For too long in California and in other states, we have been having the wrong conversation about public education.
Driven by the narrow and rigid mandates of the federal No Child Left Behind law, we established new standards and requirements for performance without providing additional resources, then blamed educators when they did not achieve them.
The result was an accountability system that did not provide any meaningful information about how we might help kids learn, and that made teachers and school administrators feel like scapegoats. In many education circles, “accountability” has become a bad word.
The passage by Congress of the new Every Student Succeeds Act offers a chance to change that conversation. Returning power and responsibility for student learning to the states, the legislation ends some of the more onerous requirements of No Child Left Behind but still requires states to develop systems to measure student learning in meaningful ways.
That will not be an easy task. The system needs to be designed to provide educators the information they need to improve schools, while also informing parents and the public. Importantly, it must also ensure that the poor, minorities and low-achieving students have opportunities to learn.
Fortunately, California has a powerful example it can consider. For the past three years, a group of 10 school districts has been working on an accountability system that measures students’ year-to-year progress and attendance, high school readiness, graduation rates and how quickly students are learning English.
This information is shared with parents and the public through an easy-to-understand report that shows how their school is doing and how its performance compares to schools throughout the state. This allows the districts in CORE to learn from schools that are beating the odds, as well as identify the small percentage of schools that are struggling the most and need assistance.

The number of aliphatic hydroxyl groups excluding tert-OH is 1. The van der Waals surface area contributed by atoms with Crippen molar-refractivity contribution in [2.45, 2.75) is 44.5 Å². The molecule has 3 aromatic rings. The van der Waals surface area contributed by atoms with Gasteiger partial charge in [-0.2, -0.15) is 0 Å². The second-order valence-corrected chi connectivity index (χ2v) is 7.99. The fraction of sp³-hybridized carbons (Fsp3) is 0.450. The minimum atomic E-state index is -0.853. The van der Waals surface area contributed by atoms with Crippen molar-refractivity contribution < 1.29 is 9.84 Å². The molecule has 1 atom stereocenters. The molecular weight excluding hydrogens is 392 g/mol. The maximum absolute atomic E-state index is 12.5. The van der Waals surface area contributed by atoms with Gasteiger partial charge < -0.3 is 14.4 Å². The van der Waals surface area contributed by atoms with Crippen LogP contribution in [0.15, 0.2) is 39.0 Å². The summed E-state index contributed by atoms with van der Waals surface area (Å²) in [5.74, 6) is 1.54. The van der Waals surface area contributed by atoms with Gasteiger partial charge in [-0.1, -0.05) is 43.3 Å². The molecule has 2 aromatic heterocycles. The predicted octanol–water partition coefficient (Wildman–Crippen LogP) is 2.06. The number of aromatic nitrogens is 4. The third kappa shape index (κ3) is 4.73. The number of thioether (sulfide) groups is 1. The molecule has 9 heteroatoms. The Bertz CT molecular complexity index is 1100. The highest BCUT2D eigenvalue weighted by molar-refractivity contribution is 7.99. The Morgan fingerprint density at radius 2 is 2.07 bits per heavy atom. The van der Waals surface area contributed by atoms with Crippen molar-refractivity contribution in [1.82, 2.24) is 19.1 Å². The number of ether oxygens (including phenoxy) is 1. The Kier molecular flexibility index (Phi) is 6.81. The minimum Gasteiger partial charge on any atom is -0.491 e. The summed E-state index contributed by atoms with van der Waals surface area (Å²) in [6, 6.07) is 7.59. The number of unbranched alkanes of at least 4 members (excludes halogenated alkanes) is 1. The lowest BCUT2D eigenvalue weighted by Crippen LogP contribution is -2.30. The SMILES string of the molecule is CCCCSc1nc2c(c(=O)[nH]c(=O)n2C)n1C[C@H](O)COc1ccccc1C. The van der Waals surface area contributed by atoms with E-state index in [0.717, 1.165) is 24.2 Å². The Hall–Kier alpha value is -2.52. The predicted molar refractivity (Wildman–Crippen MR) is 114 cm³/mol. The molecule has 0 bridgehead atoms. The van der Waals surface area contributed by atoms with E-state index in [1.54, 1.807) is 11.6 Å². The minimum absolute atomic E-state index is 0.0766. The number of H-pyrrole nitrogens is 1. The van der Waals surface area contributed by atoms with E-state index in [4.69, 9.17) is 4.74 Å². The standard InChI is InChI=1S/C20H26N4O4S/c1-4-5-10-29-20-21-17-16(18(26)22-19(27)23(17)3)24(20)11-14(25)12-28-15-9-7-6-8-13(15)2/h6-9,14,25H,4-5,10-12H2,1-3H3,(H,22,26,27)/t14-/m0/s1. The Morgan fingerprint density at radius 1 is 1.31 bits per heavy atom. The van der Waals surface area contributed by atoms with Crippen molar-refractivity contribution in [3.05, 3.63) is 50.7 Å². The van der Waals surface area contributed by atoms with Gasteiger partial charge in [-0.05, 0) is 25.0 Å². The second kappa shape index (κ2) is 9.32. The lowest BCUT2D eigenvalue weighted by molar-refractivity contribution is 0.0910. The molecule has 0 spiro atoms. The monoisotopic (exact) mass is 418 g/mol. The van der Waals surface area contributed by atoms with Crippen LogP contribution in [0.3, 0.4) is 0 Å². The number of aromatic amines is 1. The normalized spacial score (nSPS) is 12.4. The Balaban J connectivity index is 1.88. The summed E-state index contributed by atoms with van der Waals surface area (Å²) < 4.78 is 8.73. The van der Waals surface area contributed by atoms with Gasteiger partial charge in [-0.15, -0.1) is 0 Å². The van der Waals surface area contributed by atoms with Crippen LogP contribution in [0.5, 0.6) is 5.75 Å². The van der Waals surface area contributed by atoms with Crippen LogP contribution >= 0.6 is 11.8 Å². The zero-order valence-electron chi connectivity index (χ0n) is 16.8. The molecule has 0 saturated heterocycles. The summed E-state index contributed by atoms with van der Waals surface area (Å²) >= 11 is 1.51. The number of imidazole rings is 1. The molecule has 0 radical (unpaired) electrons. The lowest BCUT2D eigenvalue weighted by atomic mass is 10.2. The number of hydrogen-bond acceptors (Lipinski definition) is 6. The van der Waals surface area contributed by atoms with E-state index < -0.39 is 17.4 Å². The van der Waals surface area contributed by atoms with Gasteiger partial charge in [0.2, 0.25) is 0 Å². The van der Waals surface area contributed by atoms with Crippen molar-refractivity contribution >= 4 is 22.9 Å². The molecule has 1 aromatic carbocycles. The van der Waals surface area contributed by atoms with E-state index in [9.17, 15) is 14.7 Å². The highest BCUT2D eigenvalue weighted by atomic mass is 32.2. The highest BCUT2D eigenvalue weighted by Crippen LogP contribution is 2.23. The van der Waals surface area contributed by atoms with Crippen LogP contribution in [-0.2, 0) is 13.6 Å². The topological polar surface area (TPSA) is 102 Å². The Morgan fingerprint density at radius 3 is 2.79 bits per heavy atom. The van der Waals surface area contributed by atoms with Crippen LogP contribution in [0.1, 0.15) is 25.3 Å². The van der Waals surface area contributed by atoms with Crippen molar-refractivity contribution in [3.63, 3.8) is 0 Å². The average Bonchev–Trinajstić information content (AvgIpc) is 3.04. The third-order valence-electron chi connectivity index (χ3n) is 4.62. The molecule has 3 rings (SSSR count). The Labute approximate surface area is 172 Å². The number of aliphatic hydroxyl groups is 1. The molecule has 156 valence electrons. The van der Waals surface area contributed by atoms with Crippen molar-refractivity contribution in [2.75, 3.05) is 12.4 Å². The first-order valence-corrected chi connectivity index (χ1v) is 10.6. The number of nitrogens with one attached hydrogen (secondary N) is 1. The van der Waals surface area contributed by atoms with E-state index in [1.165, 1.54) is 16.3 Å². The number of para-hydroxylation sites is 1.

The CORE districts cover about 20 percent of the state’s students and include Sacramento City Unified and Fresno Unified, as well as Los Angeles and San Francisco.
The CORE accountability system meets key requirements of the new federal legislation. Importantly, it also includes groundbreaking measurements of factors such as school climate and indicators of social and emotional learning such as self-control and self-awareness. While there is much yet to be learned about the use of these measurements, they hold the potential to provide educators with a much deeper understanding of student needs. In addition, the CORE system fulfills the new federal law’s requirement that states intervene using locally developed plans in schools at the bottom 5 percent of performance or that fail to graduate at least 67 percent of students.
There is much to be learned and much to be done to develop a new educational accountability system for California. But it’s clear that educators do not want, and students will not be well-served by having, another top-down system foisted upon them that provides little help but plenty of blame.
The work of educators in school districts across the state has given California a head start. As policymakers move forward, they would do well to draw upon their accomplishments.
Chris Steinhauser is superintendent of the Long Beach Unified School District and a board member of CORE districts. He can be contacted at firstname.lastname@example.org.